Universities can perhaps more accurately be characterized as being “normal public service organizations”; they are “normalized” in the sense that they now look more or less like any organization delivering a public service in a Western European country like Denmark. Performance contracts were introduced, and they were first billed as being about “liberation management” and supporting performance management known within New Public Management (NPM). The big lure of NPM was always that public organizations would be set free, manage their own affairs, and compete in a marketplace for customers and resources. Universities seem to have lost that special ingredient that sets them apart from all other types of organizations delivering public services. Many of the researchers in the empirical material were ignorant of the possibilities of getting rewarded by the universities for their performance. Performance contracts tied the universities to the state, and the governance of universities by the state is intact.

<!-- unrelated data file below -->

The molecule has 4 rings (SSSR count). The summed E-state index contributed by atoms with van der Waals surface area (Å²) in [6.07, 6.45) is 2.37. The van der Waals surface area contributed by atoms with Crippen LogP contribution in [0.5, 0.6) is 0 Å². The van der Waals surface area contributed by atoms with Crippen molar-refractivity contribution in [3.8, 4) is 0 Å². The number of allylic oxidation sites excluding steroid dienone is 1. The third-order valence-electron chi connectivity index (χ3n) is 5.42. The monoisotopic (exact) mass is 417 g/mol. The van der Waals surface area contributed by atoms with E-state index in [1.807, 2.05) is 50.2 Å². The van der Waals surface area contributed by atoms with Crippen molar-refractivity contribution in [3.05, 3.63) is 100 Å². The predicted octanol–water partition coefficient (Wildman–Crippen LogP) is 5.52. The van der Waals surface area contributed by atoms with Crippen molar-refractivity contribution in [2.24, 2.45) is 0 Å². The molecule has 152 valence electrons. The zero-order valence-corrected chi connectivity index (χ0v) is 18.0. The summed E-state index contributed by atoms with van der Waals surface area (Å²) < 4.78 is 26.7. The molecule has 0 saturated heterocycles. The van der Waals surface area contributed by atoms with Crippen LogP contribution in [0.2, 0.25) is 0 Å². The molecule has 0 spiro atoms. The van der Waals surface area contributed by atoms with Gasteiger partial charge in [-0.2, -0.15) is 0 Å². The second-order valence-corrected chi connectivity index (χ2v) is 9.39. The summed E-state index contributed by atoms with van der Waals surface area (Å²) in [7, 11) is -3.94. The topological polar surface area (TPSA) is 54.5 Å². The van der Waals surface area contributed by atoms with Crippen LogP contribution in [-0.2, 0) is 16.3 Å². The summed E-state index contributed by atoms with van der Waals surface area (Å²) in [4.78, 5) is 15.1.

|Title of host publication||Governing the reformed university|
|Editors||Niels Ejersbo, Carsten Greve, Signe Pihl-Thingvad|
|Number of pages||8|
|Place of Publication||New York|
|Publication status||Published - 2020|
|Series||Routledge Critical Studies in Public Management|
- management, organizational development and innovation